If you want to succeed in sales you need a positive mental attitude. If you shlep into your meetings, mumble your way through and don’t exhibit enthusiasm for your product, no one is going to buy it. If you have the right positive attitude however, then the assumptive close technique will work wonders.
The assumptive close is a long term strategy but it’s highly effective. During the sales process you subtly let your customer know that you assume they will buy the product. Now this could go either way especially if you come across as arrogant, but done the right way this psychological trick can work wonders if you’re confident and eloquent.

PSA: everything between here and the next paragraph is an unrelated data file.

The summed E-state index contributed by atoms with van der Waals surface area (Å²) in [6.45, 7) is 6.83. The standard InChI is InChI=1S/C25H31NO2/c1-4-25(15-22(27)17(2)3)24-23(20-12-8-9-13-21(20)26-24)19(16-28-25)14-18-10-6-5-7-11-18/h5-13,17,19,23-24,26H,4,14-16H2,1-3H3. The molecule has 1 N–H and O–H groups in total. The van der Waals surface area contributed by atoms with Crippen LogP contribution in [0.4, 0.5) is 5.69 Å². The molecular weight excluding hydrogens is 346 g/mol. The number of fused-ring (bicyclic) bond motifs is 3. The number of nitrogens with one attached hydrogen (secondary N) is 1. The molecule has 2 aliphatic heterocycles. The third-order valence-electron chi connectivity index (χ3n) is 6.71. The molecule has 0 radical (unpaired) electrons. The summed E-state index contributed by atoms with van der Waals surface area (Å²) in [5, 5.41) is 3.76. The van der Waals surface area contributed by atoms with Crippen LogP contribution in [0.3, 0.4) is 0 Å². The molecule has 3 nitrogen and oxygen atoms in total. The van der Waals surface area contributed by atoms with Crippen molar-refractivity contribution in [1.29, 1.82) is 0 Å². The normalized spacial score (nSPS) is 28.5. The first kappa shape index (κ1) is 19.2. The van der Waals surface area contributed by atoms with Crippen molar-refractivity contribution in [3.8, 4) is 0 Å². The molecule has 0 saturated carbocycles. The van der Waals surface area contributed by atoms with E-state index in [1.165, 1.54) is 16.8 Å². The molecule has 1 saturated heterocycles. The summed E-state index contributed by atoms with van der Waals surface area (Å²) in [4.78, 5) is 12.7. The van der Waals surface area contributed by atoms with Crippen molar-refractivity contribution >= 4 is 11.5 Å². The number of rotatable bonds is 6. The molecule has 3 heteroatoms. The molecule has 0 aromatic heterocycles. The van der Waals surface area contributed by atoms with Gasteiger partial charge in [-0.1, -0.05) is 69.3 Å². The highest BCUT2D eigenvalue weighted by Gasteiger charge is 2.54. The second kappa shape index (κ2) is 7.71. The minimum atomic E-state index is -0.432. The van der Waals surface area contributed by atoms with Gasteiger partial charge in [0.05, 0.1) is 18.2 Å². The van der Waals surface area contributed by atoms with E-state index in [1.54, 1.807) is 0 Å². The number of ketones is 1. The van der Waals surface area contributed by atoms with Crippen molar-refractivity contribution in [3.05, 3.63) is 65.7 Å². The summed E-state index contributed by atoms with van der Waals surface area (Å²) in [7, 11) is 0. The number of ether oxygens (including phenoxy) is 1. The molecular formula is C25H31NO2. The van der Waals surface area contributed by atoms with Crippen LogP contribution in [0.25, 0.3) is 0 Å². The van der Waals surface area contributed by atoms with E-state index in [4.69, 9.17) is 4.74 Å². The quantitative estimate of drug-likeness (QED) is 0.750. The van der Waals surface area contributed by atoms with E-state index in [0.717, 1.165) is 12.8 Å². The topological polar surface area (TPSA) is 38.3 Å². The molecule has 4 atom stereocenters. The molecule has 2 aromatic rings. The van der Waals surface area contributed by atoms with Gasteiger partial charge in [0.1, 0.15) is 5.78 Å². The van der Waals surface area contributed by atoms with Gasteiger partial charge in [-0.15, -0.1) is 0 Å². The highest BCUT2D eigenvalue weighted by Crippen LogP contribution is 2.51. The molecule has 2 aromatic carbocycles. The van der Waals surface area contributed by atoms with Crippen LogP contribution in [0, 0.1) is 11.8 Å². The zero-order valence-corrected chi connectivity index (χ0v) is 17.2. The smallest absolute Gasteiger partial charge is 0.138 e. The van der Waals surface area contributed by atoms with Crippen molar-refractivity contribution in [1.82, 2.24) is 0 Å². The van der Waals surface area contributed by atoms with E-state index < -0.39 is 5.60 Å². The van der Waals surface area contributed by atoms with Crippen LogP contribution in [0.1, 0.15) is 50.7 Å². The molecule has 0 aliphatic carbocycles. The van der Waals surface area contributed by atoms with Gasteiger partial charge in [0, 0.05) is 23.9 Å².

Assumptive deals work best in certain situations and industries. They’re great in informal settings especially with pre-existing customers with whom you already have a relationship. We wouldn’t for example recommend assumptive deals for formal meetings with traditional outlook companies.
Use your best judgement, ask yourself if you are able to appeal to your client’s emotional impulses, consider if you might actually put them off a sale if you come across as too arrogant. Also bear in mind the culture you’re operating in as this technique is more likely to work in say the United States rather than Japan. Remember, sales are based on emotion not logic, so use your intuition.
Whichever closing technique you use, remember to maintain a positive and professional attitude, and you will surely succeed. Keep reading our blog for the latest articles on improving your sales techniques and don’t forget to like and subscribe to our social media pages.